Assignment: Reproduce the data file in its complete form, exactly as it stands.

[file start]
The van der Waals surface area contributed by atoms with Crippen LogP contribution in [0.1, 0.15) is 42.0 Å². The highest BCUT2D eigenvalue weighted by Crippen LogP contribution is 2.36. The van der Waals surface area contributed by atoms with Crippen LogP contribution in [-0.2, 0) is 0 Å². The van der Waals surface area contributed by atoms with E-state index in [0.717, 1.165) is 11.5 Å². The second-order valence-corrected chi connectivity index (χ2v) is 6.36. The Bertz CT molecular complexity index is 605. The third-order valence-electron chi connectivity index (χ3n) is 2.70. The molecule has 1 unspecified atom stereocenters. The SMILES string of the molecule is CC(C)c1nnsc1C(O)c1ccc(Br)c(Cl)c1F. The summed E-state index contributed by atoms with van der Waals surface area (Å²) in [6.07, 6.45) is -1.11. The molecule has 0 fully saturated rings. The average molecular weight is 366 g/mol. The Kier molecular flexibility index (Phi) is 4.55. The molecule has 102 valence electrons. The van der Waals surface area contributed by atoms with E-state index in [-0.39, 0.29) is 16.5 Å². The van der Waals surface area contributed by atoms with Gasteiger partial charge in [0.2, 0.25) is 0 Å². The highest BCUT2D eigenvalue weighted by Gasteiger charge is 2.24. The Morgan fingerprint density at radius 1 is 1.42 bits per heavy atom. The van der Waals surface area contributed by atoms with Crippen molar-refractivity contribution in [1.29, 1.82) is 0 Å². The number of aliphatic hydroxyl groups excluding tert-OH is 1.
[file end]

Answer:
The van der Waals surface area contributed by atoms with Crippen LogP contribution in [0.1, 0.15) is 42.0 Å². The highest BCUT2D eigenvalue weighted by Crippen LogP contribution is 2.36. The van der Waals surface area contributed by atoms with Crippen LogP contribution in [-0.2, 0) is 0 Å². The van der Waals surface area contributed by atoms with E-state index in [0.717, 1.165) is 11.5 Å². The second-order valence-corrected chi connectivity index (χ2v) is 6.36. The Bertz CT molecular complexity index is 605. The third-order valence-electron chi connectivity index (χ3n) is 2.70. The molecule has 1 unspecified atom stereocenters. The SMILES string of the molecule is CC(C)c1nnsc1C(O)c1ccc(Br)c(Cl)c1F. The summed E-state index contributed by atoms with van der Waals surface area (Å²) in [6.07, 6.45) is -1.11. The molecule has 0 fully saturated rings. The average molecular weight is 366 g/mol. The Kier molecular flexibility index (Phi) is 4.55. The molecule has 102 valence electrons. The van der Waals surface area contributed by atoms with E-state index in [-0.39, 0.29) is 16.5 Å². The van der Waals surface area contributed by atoms with Gasteiger partial charge in [0.2, 0.25) is 0 Å². The highest BCUT2D eigenvalue weighted by Gasteiger charge is 2.24. The Morgan fingerprint density at radius 1 is 1.42 bits per heavy atom. The van der Waals surface area contributed by atoms with Crippen molar-refractivity contribution in [1.29, 1.82) is 0 Å². The number of aliphatic hydroxyl groups excluding tert-OH is 1.